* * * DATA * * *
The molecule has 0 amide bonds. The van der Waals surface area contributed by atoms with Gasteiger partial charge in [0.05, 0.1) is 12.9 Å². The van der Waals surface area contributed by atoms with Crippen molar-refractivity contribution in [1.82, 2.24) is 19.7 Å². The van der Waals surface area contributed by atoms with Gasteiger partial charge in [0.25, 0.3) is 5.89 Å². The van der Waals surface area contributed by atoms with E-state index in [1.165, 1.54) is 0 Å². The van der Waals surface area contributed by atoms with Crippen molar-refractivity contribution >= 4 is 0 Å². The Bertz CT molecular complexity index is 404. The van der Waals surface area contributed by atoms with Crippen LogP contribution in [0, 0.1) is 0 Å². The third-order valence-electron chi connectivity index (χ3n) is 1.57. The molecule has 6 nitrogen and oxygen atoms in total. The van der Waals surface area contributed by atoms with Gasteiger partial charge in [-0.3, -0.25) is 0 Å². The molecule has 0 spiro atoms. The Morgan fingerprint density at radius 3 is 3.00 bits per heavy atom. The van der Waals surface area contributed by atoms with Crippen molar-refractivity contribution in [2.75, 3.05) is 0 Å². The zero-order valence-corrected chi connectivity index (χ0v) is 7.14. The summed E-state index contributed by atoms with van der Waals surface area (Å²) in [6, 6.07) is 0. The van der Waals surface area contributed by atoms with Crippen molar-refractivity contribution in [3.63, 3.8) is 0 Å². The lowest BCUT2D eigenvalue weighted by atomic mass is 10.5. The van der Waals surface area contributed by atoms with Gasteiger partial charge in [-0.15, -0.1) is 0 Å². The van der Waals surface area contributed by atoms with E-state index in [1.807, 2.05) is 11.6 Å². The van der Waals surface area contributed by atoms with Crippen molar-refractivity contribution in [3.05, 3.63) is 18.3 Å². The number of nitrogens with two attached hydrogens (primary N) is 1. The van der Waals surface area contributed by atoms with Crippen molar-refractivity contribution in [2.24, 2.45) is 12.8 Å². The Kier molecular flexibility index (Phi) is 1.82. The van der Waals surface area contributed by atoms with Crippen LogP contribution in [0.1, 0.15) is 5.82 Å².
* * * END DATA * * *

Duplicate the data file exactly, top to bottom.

The molecule has 0 amide bonds. The van der Waals surface area contributed by atoms with Gasteiger partial charge in [0.05, 0.1) is 12.9 Å². The van der Waals surface area contributed by atoms with Crippen molar-refractivity contribution in [1.82, 2.24) is 19.7 Å². The van der Waals surface area contributed by atoms with Gasteiger partial charge in [0.25, 0.3) is 5.89 Å². The van der Waals surface area contributed by atoms with E-state index in [1.165, 1.54) is 0 Å². The van der Waals surface area contributed by atoms with Crippen molar-refractivity contribution >= 4 is 0 Å². The Bertz CT molecular complexity index is 404. The van der Waals surface area contributed by atoms with Crippen LogP contribution in [0, 0.1) is 0 Å². The third-order valence-electron chi connectivity index (χ3n) is 1.57. The molecule has 6 nitrogen and oxygen atoms in total. The van der Waals surface area contributed by atoms with Gasteiger partial charge in [-0.3, -0.25) is 0 Å². The molecule has 0 spiro atoms. The Morgan fingerprint density at radius 3 is 3.00 bits per heavy atom. The van der Waals surface area contributed by atoms with Crippen molar-refractivity contribution in [2.75, 3.05) is 0 Å². The zero-order valence-corrected chi connectivity index (χ0v) is 7.14. The summed E-state index contributed by atoms with van der Waals surface area (Å²) in [6, 6.07) is 0. The van der Waals surface area contributed by atoms with Crippen molar-refractivity contribution in [3.63, 3.8) is 0 Å². The lowest BCUT2D eigenvalue weighted by atomic mass is 10.5. The van der Waals surface area contributed by atoms with Gasteiger partial charge in [-0.15, -0.1) is 0 Å². The van der Waals surface area contributed by atoms with E-state index in [1.807, 2.05) is 11.6 Å². The van der Waals surface area contributed by atoms with Crippen molar-refractivity contribution in [3.05, 3.63) is 18.3 Å². The number of nitrogens with two attached hydrogens (primary N) is 1. The van der Waals surface area contributed by atoms with Crippen molar-refractivity contribution in [2.24, 2.45) is 12.8 Å². The Kier molecular flexibility index (Phi) is 1.82. The van der Waals surface area contributed by atoms with Crippen LogP contribution in [0.1, 0.15) is 5.82 Å².